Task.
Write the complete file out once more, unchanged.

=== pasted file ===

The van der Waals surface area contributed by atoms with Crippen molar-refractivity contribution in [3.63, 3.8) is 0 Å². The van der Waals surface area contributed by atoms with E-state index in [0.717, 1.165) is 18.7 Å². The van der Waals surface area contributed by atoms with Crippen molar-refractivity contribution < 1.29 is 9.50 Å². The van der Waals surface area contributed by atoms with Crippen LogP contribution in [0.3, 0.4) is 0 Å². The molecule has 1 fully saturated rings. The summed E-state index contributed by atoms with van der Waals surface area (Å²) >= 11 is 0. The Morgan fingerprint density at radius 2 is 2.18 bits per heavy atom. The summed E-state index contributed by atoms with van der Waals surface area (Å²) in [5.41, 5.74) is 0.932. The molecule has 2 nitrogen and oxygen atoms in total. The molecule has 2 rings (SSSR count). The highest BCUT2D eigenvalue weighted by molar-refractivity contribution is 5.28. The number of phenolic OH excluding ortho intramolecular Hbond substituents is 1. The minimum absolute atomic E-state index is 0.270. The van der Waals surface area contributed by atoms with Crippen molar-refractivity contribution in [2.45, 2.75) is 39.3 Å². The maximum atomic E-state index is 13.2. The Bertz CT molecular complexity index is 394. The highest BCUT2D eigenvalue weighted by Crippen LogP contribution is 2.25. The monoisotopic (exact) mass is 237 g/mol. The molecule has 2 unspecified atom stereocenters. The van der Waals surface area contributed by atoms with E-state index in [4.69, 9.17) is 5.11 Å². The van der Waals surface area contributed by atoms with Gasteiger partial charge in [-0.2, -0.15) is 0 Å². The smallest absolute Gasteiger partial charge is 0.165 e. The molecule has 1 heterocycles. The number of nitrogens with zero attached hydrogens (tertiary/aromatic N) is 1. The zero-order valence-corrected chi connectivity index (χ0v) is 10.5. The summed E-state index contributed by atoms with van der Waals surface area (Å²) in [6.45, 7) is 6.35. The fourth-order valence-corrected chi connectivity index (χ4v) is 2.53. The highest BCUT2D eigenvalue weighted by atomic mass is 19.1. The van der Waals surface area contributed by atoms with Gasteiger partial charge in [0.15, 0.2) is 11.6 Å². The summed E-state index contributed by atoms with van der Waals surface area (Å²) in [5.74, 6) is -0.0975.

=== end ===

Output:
The van der Waals surface area contributed by atoms with Crippen molar-refractivity contribution in [3.63, 3.8) is 0 Å². The van der Waals surface area contributed by atoms with E-state index in [0.717, 1.165) is 18.7 Å². The van der Waals surface area contributed by atoms with Crippen molar-refractivity contribution < 1.29 is 9.50 Å². The van der Waals surface area contributed by atoms with Crippen LogP contribution in [0.3, 0.4) is 0 Å². The molecule has 1 fully saturated rings. The summed E-state index contributed by atoms with van der Waals surface area (Å²) >= 11 is 0. The Morgan fingerprint density at radius 2 is 2.18 bits per heavy atom. The summed E-state index contributed by atoms with van der Waals surface area (Å²) in [5.41, 5.74) is 0.932. The molecule has 2 nitrogen and oxygen atoms in total. The molecule has 2 rings (SSSR count). The highest BCUT2D eigenvalue weighted by molar-refractivity contribution is 5.28. The number of phenolic OH excluding ortho intramolecular Hbond substituents is 1. The minimum absolute atomic E-state index is 0.270. The van der Waals surface area contributed by atoms with Crippen molar-refractivity contribution in [2.45, 2.75) is 39.3 Å². The maximum atomic E-state index is 13.2. The Bertz CT molecular complexity index is 394. The highest BCUT2D eigenvalue weighted by Crippen LogP contribution is 2.25. The monoisotopic (exact) mass is 237 g/mol. The molecule has 2 unspecified atom stereocenters. The van der Waals surface area contributed by atoms with E-state index in [4.69, 9.17) is 5.11 Å². The van der Waals surface area contributed by atoms with Gasteiger partial charge in [-0.2, -0.15) is 0 Å². The smallest absolute Gasteiger partial charge is 0.165 e. The molecule has 1 heterocycles. The number of nitrogens with zero attached hydrogens (tertiary/aromatic N) is 1. The zero-order valence-corrected chi connectivity index (χ0v) is 10.5. The summed E-state index contributed by atoms with van der Waals surface area (Å²) in [6.45, 7) is 6.35. The fourth-order valence-corrected chi connectivity index (χ4v) is 2.53. The highest BCUT2D eigenvalue weighted by atomic mass is 19.1. The van der Waals surface area contributed by atoms with Gasteiger partial charge in [0.15, 0.2) is 11.6 Å². The summed E-state index contributed by atoms with van der Waals surface area (Å²) in [5.74, 6) is -0.0975.